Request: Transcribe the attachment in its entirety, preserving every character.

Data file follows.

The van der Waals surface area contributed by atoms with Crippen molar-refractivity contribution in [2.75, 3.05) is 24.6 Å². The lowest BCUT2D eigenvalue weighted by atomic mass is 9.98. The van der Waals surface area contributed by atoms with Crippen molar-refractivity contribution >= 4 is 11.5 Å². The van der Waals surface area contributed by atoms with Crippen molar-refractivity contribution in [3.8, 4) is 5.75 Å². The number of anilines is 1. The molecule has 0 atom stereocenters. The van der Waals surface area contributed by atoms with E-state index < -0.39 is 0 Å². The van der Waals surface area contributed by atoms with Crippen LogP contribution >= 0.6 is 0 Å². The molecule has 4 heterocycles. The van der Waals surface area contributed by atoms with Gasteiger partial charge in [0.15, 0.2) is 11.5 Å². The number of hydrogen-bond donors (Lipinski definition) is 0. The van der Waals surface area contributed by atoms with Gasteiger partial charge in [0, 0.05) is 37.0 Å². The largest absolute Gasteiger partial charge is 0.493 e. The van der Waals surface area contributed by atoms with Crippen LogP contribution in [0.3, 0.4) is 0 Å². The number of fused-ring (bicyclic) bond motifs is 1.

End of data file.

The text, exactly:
The van der Waals surface area contributed by atoms with Crippen molar-refractivity contribution in [2.75, 3.05) is 24.6 Å². The lowest BCUT2D eigenvalue weighted by atomic mass is 9.98. The van der Waals surface area contributed by atoms with Crippen molar-refractivity contribution >= 4 is 11.5 Å². The van der Waals surface area contributed by atoms with Crippen molar-refractivity contribution in [3.8, 4) is 5.75 Å². The number of anilines is 1. The molecule has 0 atom stereocenters. The van der Waals surface area contributed by atoms with E-state index < -0.39 is 0 Å². The van der Waals surface area contributed by atoms with Crippen LogP contribution >= 0.6 is 0 Å². The molecule has 4 heterocycles. The van der Waals surface area contributed by atoms with Gasteiger partial charge in [0.15, 0.2) is 11.5 Å². The number of hydrogen-bond donors (Lipinski definition) is 0. The van der Waals surface area contributed by atoms with Gasteiger partial charge in [0, 0.05) is 37.0 Å². The largest absolute Gasteiger partial charge is 0.493 e. The van der Waals surface area contributed by atoms with Crippen LogP contribution in [0.3, 0.4) is 0 Å². The number of fused-ring (bicyclic) bond motifs is 1.